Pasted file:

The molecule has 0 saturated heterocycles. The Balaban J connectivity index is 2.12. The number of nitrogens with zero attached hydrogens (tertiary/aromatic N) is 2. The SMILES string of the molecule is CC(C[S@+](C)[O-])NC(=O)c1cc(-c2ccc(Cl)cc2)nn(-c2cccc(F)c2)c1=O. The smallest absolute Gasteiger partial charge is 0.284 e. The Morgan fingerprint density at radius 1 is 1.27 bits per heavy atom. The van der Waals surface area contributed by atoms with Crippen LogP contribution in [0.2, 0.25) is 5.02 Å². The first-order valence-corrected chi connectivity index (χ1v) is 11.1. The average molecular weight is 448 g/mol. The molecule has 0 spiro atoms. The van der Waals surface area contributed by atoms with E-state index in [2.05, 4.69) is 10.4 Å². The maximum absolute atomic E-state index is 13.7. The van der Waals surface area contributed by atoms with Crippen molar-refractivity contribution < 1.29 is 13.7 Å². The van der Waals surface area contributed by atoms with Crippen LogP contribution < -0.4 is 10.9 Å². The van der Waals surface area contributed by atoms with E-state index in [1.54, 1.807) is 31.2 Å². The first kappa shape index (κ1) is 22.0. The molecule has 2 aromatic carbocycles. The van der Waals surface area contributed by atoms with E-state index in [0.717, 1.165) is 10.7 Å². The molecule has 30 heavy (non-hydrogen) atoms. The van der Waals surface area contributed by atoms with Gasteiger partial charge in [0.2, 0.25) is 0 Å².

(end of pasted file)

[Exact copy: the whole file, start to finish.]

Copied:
The molecule has 0 saturated heterocycles. The Balaban J connectivity index is 2.12. The number of nitrogens with zero attached hydrogens (tertiary/aromatic N) is 2. The SMILES string of the molecule is CC(C[S@+](C)[O-])NC(=O)c1cc(-c2ccc(Cl)cc2)nn(-c2cccc(F)c2)c1=O. The smallest absolute Gasteiger partial charge is 0.284 e. The Morgan fingerprint density at radius 1 is 1.27 bits per heavy atom. The van der Waals surface area contributed by atoms with Crippen LogP contribution in [0.2, 0.25) is 5.02 Å². The first-order valence-corrected chi connectivity index (χ1v) is 11.1. The average molecular weight is 448 g/mol. The molecule has 0 spiro atoms. The van der Waals surface area contributed by atoms with E-state index in [2.05, 4.69) is 10.4 Å². The maximum absolute atomic E-state index is 13.7. The van der Waals surface area contributed by atoms with Crippen molar-refractivity contribution < 1.29 is 13.7 Å². The van der Waals surface area contributed by atoms with Crippen LogP contribution < -0.4 is 10.9 Å². The van der Waals surface area contributed by atoms with E-state index in [1.54, 1.807) is 31.2 Å². The first kappa shape index (κ1) is 22.0. The molecule has 2 aromatic carbocycles. The van der Waals surface area contributed by atoms with E-state index in [0.717, 1.165) is 10.7 Å². The molecule has 30 heavy (non-hydrogen) atoms. The van der Waals surface area contributed by atoms with Gasteiger partial charge in [0.2, 0.25) is 0 Å².